Learn what makes budgeting a powerful and effective way of planning and tracking your cash outflow

Updated over a week ago

What is Budgeting in Loc8

Budgeting is an effective tool to plan and track your outgoing cashflow such as costs in labour, tasks, unplanned expenses, and materials used from inventory, for works performed over a given financial year (i.e. from 1st July of the current year to 30th June 30th of the next). 

Having a budget in place enables you to manage your business with thorough knowledge on where your money is going, and when and in what way you can best utilise an allocated sum of money reserved for the current financial year or the next. In this way you are sure to not have spent more than what's necessary.

Budgeting conveniently lets you keep an eye on the costs and expenses based on regions and job types, and when that's combined with the ability to create more than one budgets for a particular region and financial year, and further refine the data to capture budgets for targeted assets, you are able to reach different levels of granularity that clearly tracks your money on a large scale spanning suburbs to small sectors representing clusters of sites.

In a nutshell, Budgeting serves as a blueprint of your estimated costs for a financial year as well as reports factual data on the cash outflow for planned and ad hoc jobs within a given region.

Important elements in Budgeting

The real-time costs in your business is derived from the following interrelated elements:

  • Regions — Since regions define the geographical boundaries enclosing the sites and therefore the jobs being executed there, regions and budgets are directly related to each other. So, if you want to create a budget, you need to create a region first. Once you have the region ready, you can navigate to the associated budget area and create one or more budgets under that region. For example, under a region covering the inner suburbs of Victoria, you may have a budget 'XYZ Business Properties' to capture costs on maintaining properties of XYZ customer located in the city and another budget called 'Melbourne CBD Residences' for costs involved in inspections and audit for customers owning apartments in the city.

  • Sites — By sites, we refer to any customer location with a valid address. The valid address is the key to geographically link the site to an appropriate region that is already listed in Loc8. Once the link has been established between the site and the region, all costs incurred on the assets within that site will be captured in the Budgets area of that region on every job completion.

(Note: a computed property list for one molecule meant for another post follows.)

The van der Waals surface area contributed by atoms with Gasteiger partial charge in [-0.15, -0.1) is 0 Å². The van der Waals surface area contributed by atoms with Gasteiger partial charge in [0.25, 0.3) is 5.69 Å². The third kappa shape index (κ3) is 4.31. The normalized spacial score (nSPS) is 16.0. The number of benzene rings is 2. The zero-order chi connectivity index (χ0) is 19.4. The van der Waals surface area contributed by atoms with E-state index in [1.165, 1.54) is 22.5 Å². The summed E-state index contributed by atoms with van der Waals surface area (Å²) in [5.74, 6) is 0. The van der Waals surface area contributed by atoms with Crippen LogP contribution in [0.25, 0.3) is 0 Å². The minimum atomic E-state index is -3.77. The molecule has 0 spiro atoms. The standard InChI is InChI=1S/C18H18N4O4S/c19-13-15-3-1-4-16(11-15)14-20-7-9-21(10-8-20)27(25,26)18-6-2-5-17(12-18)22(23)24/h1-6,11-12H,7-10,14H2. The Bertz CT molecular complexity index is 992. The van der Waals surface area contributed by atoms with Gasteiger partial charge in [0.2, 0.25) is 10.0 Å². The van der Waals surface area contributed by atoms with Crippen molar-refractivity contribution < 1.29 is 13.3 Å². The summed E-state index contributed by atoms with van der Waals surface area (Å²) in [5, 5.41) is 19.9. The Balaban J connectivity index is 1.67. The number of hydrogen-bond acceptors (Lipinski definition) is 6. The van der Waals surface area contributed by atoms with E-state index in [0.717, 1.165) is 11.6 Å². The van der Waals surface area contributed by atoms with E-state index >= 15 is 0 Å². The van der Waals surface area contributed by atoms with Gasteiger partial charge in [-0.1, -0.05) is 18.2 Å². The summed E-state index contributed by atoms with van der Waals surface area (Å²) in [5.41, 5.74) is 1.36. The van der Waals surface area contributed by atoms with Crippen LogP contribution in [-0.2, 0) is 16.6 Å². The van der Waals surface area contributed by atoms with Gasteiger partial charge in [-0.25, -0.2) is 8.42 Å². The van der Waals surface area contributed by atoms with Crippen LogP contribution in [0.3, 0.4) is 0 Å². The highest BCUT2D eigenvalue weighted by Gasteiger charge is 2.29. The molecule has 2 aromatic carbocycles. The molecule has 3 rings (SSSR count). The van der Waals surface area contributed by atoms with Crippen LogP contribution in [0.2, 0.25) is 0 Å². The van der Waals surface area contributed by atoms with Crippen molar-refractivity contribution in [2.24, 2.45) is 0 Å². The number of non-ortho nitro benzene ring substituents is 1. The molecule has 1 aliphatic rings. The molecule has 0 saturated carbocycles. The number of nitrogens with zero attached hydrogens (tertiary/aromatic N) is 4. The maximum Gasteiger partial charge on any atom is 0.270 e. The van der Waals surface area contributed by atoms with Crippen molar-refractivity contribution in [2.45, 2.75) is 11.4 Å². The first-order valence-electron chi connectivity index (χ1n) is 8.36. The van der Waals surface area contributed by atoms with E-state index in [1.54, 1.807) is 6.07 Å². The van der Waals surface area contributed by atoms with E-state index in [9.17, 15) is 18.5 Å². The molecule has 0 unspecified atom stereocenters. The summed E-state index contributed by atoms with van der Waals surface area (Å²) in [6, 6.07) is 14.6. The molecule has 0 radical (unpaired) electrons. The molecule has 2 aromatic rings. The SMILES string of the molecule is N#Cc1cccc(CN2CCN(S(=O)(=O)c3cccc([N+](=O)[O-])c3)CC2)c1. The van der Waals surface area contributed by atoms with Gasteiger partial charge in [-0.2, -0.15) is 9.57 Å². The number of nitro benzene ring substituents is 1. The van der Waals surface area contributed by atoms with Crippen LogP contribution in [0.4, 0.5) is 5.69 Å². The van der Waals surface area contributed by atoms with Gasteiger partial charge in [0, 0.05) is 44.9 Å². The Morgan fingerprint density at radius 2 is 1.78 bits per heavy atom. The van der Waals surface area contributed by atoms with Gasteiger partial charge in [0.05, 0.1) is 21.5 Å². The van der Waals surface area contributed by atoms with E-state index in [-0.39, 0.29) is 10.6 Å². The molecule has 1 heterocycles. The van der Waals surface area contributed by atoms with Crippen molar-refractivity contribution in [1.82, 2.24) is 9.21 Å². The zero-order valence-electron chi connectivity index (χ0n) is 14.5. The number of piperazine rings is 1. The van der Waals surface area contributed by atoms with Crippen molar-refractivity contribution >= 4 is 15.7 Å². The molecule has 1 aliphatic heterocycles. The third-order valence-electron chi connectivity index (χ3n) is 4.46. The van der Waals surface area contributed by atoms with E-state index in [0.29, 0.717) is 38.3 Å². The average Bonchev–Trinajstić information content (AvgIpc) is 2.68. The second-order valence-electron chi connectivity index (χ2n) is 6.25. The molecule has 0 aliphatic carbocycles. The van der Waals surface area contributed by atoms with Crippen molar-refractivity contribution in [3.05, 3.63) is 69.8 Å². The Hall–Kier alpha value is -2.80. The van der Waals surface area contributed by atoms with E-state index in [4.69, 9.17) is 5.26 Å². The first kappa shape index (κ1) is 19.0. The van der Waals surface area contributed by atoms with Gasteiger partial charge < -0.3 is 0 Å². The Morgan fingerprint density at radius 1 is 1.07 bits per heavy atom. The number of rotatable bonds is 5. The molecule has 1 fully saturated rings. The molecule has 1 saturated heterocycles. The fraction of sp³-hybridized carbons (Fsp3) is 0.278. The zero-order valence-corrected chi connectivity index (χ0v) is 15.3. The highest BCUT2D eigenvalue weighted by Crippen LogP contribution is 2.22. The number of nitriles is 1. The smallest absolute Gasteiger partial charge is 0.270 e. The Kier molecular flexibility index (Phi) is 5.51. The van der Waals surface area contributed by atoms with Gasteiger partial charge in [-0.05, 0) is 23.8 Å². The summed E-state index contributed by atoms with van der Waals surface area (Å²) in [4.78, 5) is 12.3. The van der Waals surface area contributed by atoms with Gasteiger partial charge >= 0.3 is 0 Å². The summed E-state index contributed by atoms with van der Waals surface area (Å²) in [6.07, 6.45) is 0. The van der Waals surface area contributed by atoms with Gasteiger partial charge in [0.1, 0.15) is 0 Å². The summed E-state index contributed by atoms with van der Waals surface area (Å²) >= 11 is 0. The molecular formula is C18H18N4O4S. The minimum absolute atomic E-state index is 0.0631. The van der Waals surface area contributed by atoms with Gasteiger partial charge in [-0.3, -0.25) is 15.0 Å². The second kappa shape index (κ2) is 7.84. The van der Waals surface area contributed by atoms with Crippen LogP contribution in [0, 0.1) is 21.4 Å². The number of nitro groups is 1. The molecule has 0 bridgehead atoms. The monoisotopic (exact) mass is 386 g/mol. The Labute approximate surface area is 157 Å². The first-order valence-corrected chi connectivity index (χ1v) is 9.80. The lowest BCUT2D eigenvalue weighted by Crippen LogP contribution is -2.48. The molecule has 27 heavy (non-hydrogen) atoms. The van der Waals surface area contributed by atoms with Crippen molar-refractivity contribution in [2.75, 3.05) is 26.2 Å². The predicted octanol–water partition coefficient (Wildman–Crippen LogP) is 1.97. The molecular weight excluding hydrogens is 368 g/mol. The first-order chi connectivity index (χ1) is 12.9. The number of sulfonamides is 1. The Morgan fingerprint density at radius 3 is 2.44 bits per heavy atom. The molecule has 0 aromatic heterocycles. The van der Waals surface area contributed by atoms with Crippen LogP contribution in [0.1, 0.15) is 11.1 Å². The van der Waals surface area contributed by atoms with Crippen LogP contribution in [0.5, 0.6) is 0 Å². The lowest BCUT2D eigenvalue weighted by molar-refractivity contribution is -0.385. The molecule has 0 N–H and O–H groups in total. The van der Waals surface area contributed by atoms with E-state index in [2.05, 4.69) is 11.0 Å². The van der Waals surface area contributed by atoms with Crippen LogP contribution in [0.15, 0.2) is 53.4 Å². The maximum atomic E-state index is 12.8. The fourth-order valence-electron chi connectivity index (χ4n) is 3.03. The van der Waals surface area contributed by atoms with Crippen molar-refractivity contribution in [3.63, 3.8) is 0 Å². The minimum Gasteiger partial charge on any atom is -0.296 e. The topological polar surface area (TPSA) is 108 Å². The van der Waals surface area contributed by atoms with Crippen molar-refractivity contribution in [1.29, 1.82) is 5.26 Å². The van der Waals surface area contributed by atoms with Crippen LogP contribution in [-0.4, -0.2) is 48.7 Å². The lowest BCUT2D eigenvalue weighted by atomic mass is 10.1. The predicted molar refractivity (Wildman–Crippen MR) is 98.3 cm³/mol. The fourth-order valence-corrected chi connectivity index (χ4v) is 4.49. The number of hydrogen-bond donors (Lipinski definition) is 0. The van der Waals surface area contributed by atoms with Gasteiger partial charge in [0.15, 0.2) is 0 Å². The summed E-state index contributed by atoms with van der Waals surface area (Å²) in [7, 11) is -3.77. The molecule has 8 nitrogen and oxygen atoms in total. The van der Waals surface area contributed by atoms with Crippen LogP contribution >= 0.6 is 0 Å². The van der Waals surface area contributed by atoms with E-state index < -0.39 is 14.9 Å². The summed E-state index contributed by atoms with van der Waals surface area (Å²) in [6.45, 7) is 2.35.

• Jobs — As your team completes jobs, the costs for tasks (as defined in the Task Template Library), hourly labour rates ( as defined in Default Rates), items used from inventory (as defined in the Inventory Library ) and additional expenses, get captured in the Budget area under the relevant regions. Please note the difference between costs and charges in jobs — while costs are expenses incurred in executing a job, charges are the amount a customer is due to pay for the completed jobs.

  • Assets — Since every asset has its own state and condition, and may require maintenance schedules to be run at different frequencies, budgets can help you identify how much expense goes towards the maintenance of a particular asset type over a selected period. In this way, you are able to gain more flexibility in adjusting the allowed budgets towards those asset types. The important parameter that lets you identify expenses per asset type is the Budget Category, which you can create per asset type. So when your team completes tasks on assets, the related cost (as specified in the Task Template Library) appears in the Budget Category for that asset type. Please note that you will configure Budget Categories only at the parent asset type level, as the child asset types will automatically get associated with their parent's Budget Category.

Types of Cost Estimates in Budgeting

There are two types of cost estimates available in the Budget area:

  1. Total Budget — The total estimated cost that is allocated in a given year is called Total Budget. This is where you will enter the total amount planned towards various costs for that financial year. On a good scenario, your actual costs will always be less than the Total Budget, and you can keep an eye on your increasing costs using the budget indicator. If the budget indicator turns red, you can adjust your Total Budget or examine the cause for excessive expenditure and action accordingly to decrease overheads in future.

  2. Cost Estimates for Incomplete Jobs — The costs involved in jobs that are either Overdue, In Draft, Open, In Progress or On Hold can also be capture in Budget. Jobs directly created from quotes or jobs generated from the active preventative maintenance plans also come under this cost estimates, till the time a technician accepts and completes the job. The budget indicator helps you track such dormant costs using a grey colour code.

Budgeting Smarter through Refinements

Refinements is a clever option to record budgets for a specific set of jobs and assets. This is done by selecting and applying asset attributes such as Customer, Condition, Status, Maintenance Start etc to be considered for refining the list of available data. The ability to capture budget for a narrower group precisely helps you to address acute scenarios in your business. For example, when you need to reserve the remaining amount of your Total Budget for assets that are active but in critical condition only for a particular customer, you can configure refinements for that customer and for assets in 'Very Poor' condition.
Please note the applied refinements will be applicable for the current financial year only, after which they will roll back to the default in the next financial year.

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